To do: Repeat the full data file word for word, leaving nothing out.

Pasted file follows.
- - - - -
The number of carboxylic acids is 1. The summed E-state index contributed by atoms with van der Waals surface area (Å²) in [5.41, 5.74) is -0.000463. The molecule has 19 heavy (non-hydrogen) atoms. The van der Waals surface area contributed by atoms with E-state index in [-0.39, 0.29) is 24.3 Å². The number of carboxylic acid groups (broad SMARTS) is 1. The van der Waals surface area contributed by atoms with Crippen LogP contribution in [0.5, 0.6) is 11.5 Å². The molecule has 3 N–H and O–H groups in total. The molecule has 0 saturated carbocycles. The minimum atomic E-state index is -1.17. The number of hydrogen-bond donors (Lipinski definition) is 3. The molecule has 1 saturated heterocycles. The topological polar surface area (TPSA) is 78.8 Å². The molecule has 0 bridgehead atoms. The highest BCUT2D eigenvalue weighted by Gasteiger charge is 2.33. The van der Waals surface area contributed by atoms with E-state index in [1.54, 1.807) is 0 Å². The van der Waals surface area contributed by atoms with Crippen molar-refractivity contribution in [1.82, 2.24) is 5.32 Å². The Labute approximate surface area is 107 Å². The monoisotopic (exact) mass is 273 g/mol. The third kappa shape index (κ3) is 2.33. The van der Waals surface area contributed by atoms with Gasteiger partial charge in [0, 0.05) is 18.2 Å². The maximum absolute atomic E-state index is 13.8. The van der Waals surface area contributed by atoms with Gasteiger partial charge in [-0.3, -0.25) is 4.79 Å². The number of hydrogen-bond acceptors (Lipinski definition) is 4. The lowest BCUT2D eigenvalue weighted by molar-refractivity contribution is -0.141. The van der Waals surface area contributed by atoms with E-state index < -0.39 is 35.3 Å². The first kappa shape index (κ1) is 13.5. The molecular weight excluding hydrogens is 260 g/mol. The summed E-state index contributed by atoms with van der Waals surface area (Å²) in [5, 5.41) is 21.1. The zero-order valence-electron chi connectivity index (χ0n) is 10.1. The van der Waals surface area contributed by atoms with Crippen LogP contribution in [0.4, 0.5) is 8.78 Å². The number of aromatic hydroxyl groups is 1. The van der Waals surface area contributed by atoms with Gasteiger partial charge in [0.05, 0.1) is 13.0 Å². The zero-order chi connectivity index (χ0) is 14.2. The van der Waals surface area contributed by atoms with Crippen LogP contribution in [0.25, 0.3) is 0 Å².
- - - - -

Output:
The number of carboxylic acids is 1. The summed E-state index contributed by atoms with van der Waals surface area (Å²) in [5.41, 5.74) is -0.000463. The molecule has 19 heavy (non-hydrogen) atoms. The van der Waals surface area contributed by atoms with E-state index in [-0.39, 0.29) is 24.3 Å². The number of carboxylic acid groups (broad SMARTS) is 1. The van der Waals surface area contributed by atoms with Crippen LogP contribution in [0.5, 0.6) is 11.5 Å². The molecule has 3 N–H and O–H groups in total. The molecule has 0 saturated carbocycles. The minimum atomic E-state index is -1.17. The number of hydrogen-bond donors (Lipinski definition) is 3. The molecule has 1 saturated heterocycles. The topological polar surface area (TPSA) is 78.8 Å². The molecule has 0 bridgehead atoms. The highest BCUT2D eigenvalue weighted by Gasteiger charge is 2.33. The van der Waals surface area contributed by atoms with E-state index in [1.54, 1.807) is 0 Å². The van der Waals surface area contributed by atoms with Crippen molar-refractivity contribution in [1.82, 2.24) is 5.32 Å². The Labute approximate surface area is 107 Å². The monoisotopic (exact) mass is 273 g/mol. The third kappa shape index (κ3) is 2.33. The van der Waals surface area contributed by atoms with Gasteiger partial charge in [0, 0.05) is 18.2 Å². The maximum absolute atomic E-state index is 13.8. The van der Waals surface area contributed by atoms with Gasteiger partial charge in [-0.3, -0.25) is 4.79 Å². The number of hydrogen-bond acceptors (Lipinski definition) is 4. The lowest BCUT2D eigenvalue weighted by molar-refractivity contribution is -0.141. The van der Waals surface area contributed by atoms with E-state index < -0.39 is 35.3 Å². The first kappa shape index (κ1) is 13.5. The molecular weight excluding hydrogens is 260 g/mol. The summed E-state index contributed by atoms with van der Waals surface area (Å²) in [5, 5.41) is 21.1. The zero-order valence-electron chi connectivity index (χ0n) is 10.1. The van der Waals surface area contributed by atoms with Crippen LogP contribution in [0.4, 0.5) is 8.78 Å². The number of aromatic hydroxyl groups is 1. The van der Waals surface area contributed by atoms with Gasteiger partial charge in [0.05, 0.1) is 13.0 Å². The zero-order chi connectivity index (χ0) is 14.2. The van der Waals surface area contributed by atoms with Crippen LogP contribution in [0.25, 0.3) is 0 Å².